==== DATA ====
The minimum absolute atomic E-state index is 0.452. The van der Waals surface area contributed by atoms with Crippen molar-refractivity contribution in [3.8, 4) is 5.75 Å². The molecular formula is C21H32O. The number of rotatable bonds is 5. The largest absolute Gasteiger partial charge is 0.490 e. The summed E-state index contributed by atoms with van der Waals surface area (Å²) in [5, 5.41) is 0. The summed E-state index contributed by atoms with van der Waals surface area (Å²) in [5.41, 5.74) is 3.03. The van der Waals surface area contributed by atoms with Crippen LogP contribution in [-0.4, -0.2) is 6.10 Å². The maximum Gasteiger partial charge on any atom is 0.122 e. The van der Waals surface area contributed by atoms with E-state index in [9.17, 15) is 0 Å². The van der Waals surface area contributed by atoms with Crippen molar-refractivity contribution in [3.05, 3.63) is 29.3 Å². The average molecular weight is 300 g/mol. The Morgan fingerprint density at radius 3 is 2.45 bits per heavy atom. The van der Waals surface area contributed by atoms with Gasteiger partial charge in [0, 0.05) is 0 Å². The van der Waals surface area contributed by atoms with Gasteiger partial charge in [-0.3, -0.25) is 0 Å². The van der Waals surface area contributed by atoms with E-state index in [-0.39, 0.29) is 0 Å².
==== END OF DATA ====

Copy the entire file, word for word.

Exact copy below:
The minimum absolute atomic E-state index is 0.452. The van der Waals surface area contributed by atoms with Crippen molar-refractivity contribution in [3.8, 4) is 5.75 Å². The molecular formula is C21H32O. The number of rotatable bonds is 5. The largest absolute Gasteiger partial charge is 0.490 e. The summed E-state index contributed by atoms with van der Waals surface area (Å²) in [5, 5.41) is 0. The summed E-state index contributed by atoms with van der Waals surface area (Å²) in [5.41, 5.74) is 3.03. The van der Waals surface area contributed by atoms with Crippen LogP contribution in [-0.4, -0.2) is 6.10 Å². The maximum Gasteiger partial charge on any atom is 0.122 e. The van der Waals surface area contributed by atoms with E-state index in [9.17, 15) is 0 Å². The van der Waals surface area contributed by atoms with Crippen molar-refractivity contribution in [3.05, 3.63) is 29.3 Å². The average molecular weight is 300 g/mol. The Morgan fingerprint density at radius 3 is 2.45 bits per heavy atom. The van der Waals surface area contributed by atoms with Gasteiger partial charge in [0, 0.05) is 0 Å². The van der Waals surface area contributed by atoms with Gasteiger partial charge in [-0.3, -0.25) is 0 Å². The van der Waals surface area contributed by atoms with E-state index in [-0.39, 0.29) is 0 Å².